The legislation, which is an early government priority to encourage growth in the economy, is designed to ensure that the industry can survive for several decades, despite the steep decline in the oil price and the added cost of decommissioning old oil fields.
The bill, which has already won cross-party support, will strengthen the Oil and Gas Authority (OGA), set up after the Wood Review of the industry.
The OGA will get new regulatory powers so that it can drive greater collaboration and productivity in the industry, helping it to grow, attract investment, create jobs and remain competitive.
These powers will enable the OGA to maximise the economic recovery of oil and gas reserves from UK waters.
The moves will go beyond recommendations made by the oil and gas review carried out last year by the by billionaire Sir Ian Wood and form a strategy to encourage investment to recover all the remaining oil and gas reserves in the North Sea.
A Department of Energy and Climate Change spokesman said: “By reinvigorating our domestic oil and gas industry, we will also reduce our reliance on volatile foreign imports.”
The move comes after George Osborne used to his Budget speech to confirm tax breaks for the oil and gas sector.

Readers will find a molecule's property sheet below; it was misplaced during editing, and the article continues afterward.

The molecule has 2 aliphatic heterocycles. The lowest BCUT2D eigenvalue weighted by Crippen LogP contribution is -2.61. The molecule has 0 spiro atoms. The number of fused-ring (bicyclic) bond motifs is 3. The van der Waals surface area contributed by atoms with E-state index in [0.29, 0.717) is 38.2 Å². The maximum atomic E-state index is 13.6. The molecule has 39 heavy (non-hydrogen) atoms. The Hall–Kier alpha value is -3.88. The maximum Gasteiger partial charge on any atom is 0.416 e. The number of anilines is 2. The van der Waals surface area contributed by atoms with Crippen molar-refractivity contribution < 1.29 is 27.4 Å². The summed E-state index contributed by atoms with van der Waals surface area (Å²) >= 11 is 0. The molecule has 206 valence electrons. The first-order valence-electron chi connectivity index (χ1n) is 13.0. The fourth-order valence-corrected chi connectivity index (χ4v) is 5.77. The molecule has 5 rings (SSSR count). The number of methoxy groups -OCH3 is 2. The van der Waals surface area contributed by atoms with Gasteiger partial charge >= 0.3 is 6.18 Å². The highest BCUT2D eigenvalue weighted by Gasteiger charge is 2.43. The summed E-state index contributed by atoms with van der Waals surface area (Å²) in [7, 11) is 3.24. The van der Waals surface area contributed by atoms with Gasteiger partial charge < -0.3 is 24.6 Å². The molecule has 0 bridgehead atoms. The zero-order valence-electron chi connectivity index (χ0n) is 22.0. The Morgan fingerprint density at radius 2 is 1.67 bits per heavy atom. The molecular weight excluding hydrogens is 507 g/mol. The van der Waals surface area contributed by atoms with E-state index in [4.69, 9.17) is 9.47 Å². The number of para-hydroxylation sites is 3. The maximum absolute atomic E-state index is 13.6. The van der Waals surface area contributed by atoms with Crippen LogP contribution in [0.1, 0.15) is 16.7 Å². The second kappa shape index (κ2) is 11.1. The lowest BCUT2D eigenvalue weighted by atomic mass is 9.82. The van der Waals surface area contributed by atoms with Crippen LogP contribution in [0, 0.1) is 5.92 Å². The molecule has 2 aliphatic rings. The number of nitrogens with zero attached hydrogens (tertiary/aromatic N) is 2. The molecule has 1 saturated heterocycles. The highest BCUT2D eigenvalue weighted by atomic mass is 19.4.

Concerns have been raised in recent weeks by the independent Office for Budget Responsibility (OBR) that the days of high tax revenue for government coffers from the North Sea has passed.
The OBR cut its forecast for tax revenue from £37 billion to just £2bn over the next 20 years.
This followed a collapse in the price of oil from $120 a barrel to just over $50.
The slide in the price has led the UK and Scottish Governments to look for a rescue package for an industry which supports 375,000 UK jobs and contributed £3 billion to the Treasury in the last year.
Welcoming the report, SNP Westminster energy spokesman Callum McCaig: “We are very much in support of the establishment of the OGA and it having the tools required to implement the recommendations in the Wood Review.
“That aspect of the bill is a key component to making that happen.
“With all legislation the devil is in the detail, but the principles behind it are certainly something we are in favour of.”
Oil & Gas UK’s chief executive, Deirdre Michie, said: “While it will take time to digest and comment on the full detail of the energy bill, we welcome its publication as it formally establishes the Oil and Gas Authority as an independent, government company. The OGA is a critical catalyst for the work being done to sustain offshore oil and gas activity and the bill aims to provide the new regulator with the tools and capabilities to do the job effectively and efficiently, so we support its swift passage through Parliament.
“The provisions in the bill complete the implementation of Sir Ian Wood’s recommendations for MER UK – maximising economic recovery – from the UK continental shelf.”
The energy bill will also controversially bring an end to subsidies for onshore renewables, mostly wind farms, which has met with protest from the Scottish Government.
Mr McCaig said: “Ending onshore wind subsidies has the potential to have a detrimental impact on investment in the renewables sector in Scotland and the ability to meet climate change targets.”